US political rhetoric is weighing on short-term sentiment in the healthcare sector as concerns grow about potential drug pricing reform and the impact of Medicare for All, Polar Capital's Jamie Douglas said, but added that despite these short-term concerns, the fundamentals for the healthcare industry are strong.
The manager of the $84.4m Polar Capital Healthcare Blue Chip fund said the affordability of healthcare will be a focus for both political parties with the selection process for the Democratic candidate to take on US President Donald Trump underway.
"Addressing the high cost of pharmaceuticals in the US is something that appears to have bipartisan support and we believe there could be some progress on drug pricing in the coming months," Douglas said. "While the exact mechanics are difficult to predict at this stage, the uncertainty does appear to be a short-term investment headwind for the pharmaceuticals and biotechnology sub sectors.
"In terms of Medicare for All, we believe the disintermediation of the US managed healthcare industry is highly unlikely given the complexity, potential disruption and cost implications, but acknowledge that sentiment is weighing on the healthcare insurance companies' valuations," he added.
As at the end of August, the Polar Capital Healthcare Blue Chip fund had a significant overweight to healthcare equipment, reflecting the manager's views on a strong innovation cycle, accelerating top line momentum and P&Ls that can deliver operating leverage. The fund was underweight pharmaceuticals due to concerns over drug pricing and the lower potential for upside on margins.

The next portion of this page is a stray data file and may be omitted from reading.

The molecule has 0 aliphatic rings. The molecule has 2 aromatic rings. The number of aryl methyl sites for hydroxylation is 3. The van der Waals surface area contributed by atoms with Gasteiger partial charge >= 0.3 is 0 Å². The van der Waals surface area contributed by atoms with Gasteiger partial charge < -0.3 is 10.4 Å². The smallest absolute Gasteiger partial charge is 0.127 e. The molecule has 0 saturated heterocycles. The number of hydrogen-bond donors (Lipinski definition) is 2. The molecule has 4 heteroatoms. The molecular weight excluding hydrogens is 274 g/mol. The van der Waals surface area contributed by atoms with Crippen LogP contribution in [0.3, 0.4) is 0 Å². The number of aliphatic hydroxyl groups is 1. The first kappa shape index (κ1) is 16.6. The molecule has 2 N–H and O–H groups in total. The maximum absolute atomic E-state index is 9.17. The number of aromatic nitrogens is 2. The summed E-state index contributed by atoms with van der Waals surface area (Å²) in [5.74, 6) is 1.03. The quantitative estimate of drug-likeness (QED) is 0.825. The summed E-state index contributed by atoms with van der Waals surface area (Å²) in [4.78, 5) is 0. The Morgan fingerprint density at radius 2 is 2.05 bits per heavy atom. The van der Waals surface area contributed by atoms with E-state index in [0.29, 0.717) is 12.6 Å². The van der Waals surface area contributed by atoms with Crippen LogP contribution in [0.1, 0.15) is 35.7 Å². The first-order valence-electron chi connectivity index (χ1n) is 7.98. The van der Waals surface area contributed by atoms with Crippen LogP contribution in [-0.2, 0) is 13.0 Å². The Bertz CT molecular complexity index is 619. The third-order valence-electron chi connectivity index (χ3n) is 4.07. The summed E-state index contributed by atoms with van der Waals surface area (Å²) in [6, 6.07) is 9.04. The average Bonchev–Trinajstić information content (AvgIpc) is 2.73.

"Over the past 12 months, we have been reasonably consistent in where we are constructive and where we see challenges. Over that period, we have increased our exposure to the healthcare equipment sub sector and decreased our exposure to pharmaceuticals and biotechnology," Douglas explained.
"Our positive stance on the healthcare equipment sub sector reflects an industry that is innovating and delivering accelerating top-line growth. Clearly one size does not fit all, but the relative underweights in pharmaceuticals and biotechnology are based on a view that the industry has mature product portfolios and is carrying peak margins that leave less room for upside surprise."
The healthcare team at Polar Capital expects sentiment swings in the healthcare sector to continue over the coming 12 months, partially due to US politics.
Douglas said: "We believe the current pressure on healthcare valuations in the US is being driven by sentiment as opposed to deteriorating fundamentals. With valuation support, now could be an interesting time to engage in a sector that is highly innovative, is adapting new technologies and has a defensive growth profile."
He added that, should the industry fundamentals remain intact and positive innovation cycles continue, the team could use unwarranted valuation stress as an opportunity to increase exposure to healthcare insurance and bio-pharmaceutical companies, which are developing differentiated medicines.